Cotard Delusion: The World's Most Terrifying Mental Illness
What Is Cotard Delusion?
Also known as Walking Corpse Syndrome or the Nihilistic Delusion, it is one of the rarest mental illnesses to be studied. In a nutshell, the Cotard Delusion makes the sufferer believe they are dead or do not exist in either a literal or a figurative way. In some versions of the disease, a person might go so far as to believe their organs are rotting or missing, that their flesh is putrefying, or that they have lost all their blood.
Named after French neurologist, Jules Cotard in 1880, it was first called Negation Delirium due to the notion the patient feels an ever-growing sensation of their body being negated. Cotard's first patient with the syndrome was named as the mysterious Mademoiselle X. Tragically, she believed she was damned for all eternity and that most of her body parts didn't exist. This led her to believe she had no need to eat and, therefore, she died of starvation.
What Causes It?
As can be expected, the Cotard Delusion presents itself among individuals who also suffer from psychosis and schizophrenia. However, it has also been known to occur with individuals who have been prescribed medication such as Acyclovir, an anti-viral drug used for the treatment of herpes. Furthermore, research has shown it to be more prevalent among those who suffer from some kind of renal impairment, although there is no current explanation as to why.
Currently, Cotard Delusion is believed to exist on a spectrum where less severe symptoms present themselves as despair and self-hatred while the more serious ones can involve chronic depression and intense delusions of being dead.
At first, the syndrome appears as a vague and general sense of uneasiness and anxiety that grows more intense over the span of weeks, or even years in extreme cases. This then escalates so the sufferer begins to experience nihilistic delusions and becomes fixated on thoughts about losing their body parts or having no life. This is often accompanied by suicidal tendencies, self-harm, analgesia where they are unable to feel pain, and mutism. Furthermore, these symptoms are associated with intense feelings of guilt, despair and an intense preoccupation with death.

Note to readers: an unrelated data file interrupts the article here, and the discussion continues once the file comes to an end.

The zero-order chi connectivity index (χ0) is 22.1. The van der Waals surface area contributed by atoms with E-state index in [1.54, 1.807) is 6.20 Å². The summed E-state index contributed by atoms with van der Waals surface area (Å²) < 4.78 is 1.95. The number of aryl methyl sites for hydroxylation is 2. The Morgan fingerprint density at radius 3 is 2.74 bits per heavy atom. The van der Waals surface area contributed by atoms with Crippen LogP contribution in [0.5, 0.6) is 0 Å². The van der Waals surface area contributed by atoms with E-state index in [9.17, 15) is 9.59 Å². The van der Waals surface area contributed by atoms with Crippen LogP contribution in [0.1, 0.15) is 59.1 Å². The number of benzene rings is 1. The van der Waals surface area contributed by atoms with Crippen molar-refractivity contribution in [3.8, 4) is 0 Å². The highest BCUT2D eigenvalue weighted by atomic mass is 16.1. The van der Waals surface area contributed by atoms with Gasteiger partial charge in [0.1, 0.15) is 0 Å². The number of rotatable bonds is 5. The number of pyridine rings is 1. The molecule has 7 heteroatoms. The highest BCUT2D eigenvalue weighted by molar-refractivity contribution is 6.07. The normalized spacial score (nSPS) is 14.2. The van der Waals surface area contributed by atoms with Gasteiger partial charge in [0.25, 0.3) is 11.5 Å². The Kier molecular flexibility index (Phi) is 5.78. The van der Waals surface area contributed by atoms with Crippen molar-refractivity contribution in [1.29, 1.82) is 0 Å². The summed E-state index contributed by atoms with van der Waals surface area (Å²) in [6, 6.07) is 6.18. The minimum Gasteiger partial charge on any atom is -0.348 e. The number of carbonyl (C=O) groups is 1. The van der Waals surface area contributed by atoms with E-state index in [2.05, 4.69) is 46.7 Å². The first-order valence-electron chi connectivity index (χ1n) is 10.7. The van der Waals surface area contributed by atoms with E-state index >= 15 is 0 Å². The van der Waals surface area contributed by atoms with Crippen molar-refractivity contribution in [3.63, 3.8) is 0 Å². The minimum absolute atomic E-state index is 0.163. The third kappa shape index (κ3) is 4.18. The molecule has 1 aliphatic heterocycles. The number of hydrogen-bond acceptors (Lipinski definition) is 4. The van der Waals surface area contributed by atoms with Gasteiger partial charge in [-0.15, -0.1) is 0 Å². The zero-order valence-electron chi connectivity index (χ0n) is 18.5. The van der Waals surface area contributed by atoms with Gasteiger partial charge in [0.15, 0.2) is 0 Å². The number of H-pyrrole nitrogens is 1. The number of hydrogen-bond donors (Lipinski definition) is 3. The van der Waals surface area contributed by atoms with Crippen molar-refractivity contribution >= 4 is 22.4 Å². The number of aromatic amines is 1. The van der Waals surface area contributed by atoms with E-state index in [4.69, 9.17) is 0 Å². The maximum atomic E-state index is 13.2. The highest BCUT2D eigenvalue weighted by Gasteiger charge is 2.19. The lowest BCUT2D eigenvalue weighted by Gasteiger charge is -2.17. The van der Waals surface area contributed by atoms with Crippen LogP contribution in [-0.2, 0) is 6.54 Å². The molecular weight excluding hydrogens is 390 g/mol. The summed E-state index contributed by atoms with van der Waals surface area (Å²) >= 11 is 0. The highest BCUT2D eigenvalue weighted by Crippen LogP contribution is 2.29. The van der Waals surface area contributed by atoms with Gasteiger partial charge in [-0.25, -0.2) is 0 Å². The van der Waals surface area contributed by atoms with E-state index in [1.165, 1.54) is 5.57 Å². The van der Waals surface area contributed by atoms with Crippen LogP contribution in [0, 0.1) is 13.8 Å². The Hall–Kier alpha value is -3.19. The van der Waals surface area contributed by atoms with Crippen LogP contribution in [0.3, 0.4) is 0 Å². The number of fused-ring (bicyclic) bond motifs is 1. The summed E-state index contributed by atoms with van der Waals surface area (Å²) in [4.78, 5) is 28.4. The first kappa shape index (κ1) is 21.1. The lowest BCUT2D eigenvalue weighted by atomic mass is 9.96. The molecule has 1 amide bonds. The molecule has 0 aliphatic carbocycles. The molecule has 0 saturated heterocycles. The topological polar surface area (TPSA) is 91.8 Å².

Once the syndrome has taken root within the individual, they are likely to withdraw themselves from society. They will also neglect their hygiene and basic bodily needs as they begin to detach and start to disbelieve the existence of their physical body. What this leads to is a severe inability to process reality.
In 1921, Tissot identified two components of the disorder; the affective, which includes anxiety, and the cognitive, which includes delusion.
Stages of Cotard Delusion
Later on, in 1999, Yamada et al. would develop this further by identifying three stages of the syndrome:
- Germination – which manifests as psychotic depression and hypochondria.
- Blooming – where the syndrome begins to develop leading to delusions of bodily negation.
- Chronic – in which the delusions become severe, depression becomes chronic, and the patient develops a distorted view of reality.
Interestingly, the illness shares neurological similarities with another delusional disorder, Capgras Syndrome. This involves an individual believing someone close to them has been taken away and replaced by an identical looking impostor. What is significant about the similarity between the syndromes is that brain scans show they both are related to certain areas of the brain. And it appears they occur because of disconnections between the regions that process faces and emotions. This leads to a hyper state of derealization. Furthermore, people with Cotard Delusion are shown to have lesions within their parietal lobes and are more likely to suffer from brain atrophy.
As the syndrome is relatively unknown in comparison to other mental illnesses, there has been little research conducted into what treatments are most effective. However, it is assumed that anti-depressant and anti-psychotic medication can be beneficial.